ACLU Reaches Settlement on Behalf of Native American Students Impacted by School Closure

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The ACLU of Northern California (ACLU-NC) has reached a settlement agreement with the Del Norte Unified School District in its class-action lawsuit on behalf of Native American students impacted by the closure of several grades at the only school teaching Yurok language and culture in the district. The suit, filed in 2007, charged that the district's closure of grades 6-8 of the Margaret Keating Elementary School on the Yurok reservation constituted racial discrimination against Native American students. The law firm Covington & Burling LLP worked with the ACLU of Northern California on the case on a pro bono basis. The settlement was reached without going to trial, and does not include monetary damages.

As a result of the settlement, the district will create an afterschool program that teaches Yurok language and culture. The program will provide opportunities to learn about and preserve Yurok values, customs and tradition. The district will also reduce transportation burdens by providing additional bus service for the students displaced from Margaret Keating Elementary School who live on the Yurok reservation.

"We're extremely happy that the district is working to remedy the lingering impact of the closure and that it will now provide students with opportunities to learn Yurok language and culture," said Jory Steele, Managing Attorney at the American Civil Liberties Union of Northern California. "The new afterschool program celebrates the rich diversity of the area and will benefit all students."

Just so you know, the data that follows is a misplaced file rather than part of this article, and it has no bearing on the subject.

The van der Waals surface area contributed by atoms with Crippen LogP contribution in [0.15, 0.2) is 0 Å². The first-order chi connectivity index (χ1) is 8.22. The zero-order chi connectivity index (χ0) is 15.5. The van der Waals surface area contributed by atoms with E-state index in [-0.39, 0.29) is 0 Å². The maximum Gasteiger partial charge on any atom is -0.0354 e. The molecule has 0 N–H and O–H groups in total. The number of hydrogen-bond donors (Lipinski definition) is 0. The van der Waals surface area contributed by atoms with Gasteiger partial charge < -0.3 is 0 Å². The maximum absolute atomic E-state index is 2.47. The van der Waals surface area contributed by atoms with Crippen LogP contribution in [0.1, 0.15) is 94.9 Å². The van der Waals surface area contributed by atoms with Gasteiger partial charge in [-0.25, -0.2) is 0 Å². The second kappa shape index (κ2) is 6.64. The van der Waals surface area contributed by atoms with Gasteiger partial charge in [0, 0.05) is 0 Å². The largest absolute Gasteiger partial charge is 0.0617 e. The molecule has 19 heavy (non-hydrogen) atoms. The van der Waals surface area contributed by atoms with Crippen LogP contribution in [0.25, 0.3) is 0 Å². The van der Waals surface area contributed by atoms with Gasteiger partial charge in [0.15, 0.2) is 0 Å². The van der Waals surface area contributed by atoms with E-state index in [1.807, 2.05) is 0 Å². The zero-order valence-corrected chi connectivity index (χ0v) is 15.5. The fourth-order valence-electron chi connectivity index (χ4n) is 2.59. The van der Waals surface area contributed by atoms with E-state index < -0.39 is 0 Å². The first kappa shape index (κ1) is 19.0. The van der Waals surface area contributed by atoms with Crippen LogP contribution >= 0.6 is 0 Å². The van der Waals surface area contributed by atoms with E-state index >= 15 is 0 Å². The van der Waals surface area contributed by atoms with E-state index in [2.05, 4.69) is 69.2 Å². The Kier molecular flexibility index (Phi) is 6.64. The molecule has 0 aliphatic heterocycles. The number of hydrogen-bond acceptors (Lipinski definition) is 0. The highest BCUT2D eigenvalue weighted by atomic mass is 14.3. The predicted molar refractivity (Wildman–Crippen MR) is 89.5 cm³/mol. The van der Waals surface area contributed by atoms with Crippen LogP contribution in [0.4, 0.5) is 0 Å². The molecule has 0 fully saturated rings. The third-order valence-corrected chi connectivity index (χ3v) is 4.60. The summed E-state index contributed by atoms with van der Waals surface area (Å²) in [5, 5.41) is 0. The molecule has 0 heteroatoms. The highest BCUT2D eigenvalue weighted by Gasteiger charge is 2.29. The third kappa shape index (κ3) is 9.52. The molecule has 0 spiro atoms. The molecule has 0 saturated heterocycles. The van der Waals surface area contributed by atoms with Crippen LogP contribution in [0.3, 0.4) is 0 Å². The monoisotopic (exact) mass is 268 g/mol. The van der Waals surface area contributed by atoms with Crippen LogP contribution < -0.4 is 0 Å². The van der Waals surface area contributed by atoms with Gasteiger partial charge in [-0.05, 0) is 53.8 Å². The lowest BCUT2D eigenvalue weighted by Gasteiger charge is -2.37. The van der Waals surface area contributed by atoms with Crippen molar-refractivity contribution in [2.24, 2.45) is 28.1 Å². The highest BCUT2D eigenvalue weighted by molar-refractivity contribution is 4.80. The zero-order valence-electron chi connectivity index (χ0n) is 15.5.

Margaret Keating Elementary School, located in Klamath, California was the only school to provide instruction in the Yurok language and skills central to the survival of Yurok culture, and the only school in the district where a majority of the students are Native American. When the district closed grades 6-8 at the school in 2005, the students were reassigned to a school off the reservation in Crescent City, and spend up to three hours roundtrip each day on a bus.

"As a result of the settlement agreement the district will create an afterschool program at the Crescent Elk Middle School in Crescent City that teaches Yurok language and culture. The program will provide opportunities to learn about and preserve Yurok values, customs, and tradition," said Don Brown, Managing Partner at the law firm Covington and Burling, LLP.

The Yurok Tribe Education Director will work with the District to ensure the after school program's quality and will oversee the cultural activities and language instruction. It will be offered five days a week and will be open to all students.

The agreement also remedies concerns about consistency of bus service. The district will provide morning bus service picking children up at the Yurok Tribal Office as an optional alternative to at-home pick up. Emergency transportation will also be made available to students who become ill during the school day and need to be taken to their home in the Klamath area, if a parent or guardian is unable to make the trip to pick them up.

In a separate agreement reached between the ACLU of Northern California and the district in 2009, the district took steps to address harassment of Native American students by peers and teachers, and disparities in discipline of Native American students in district schools.

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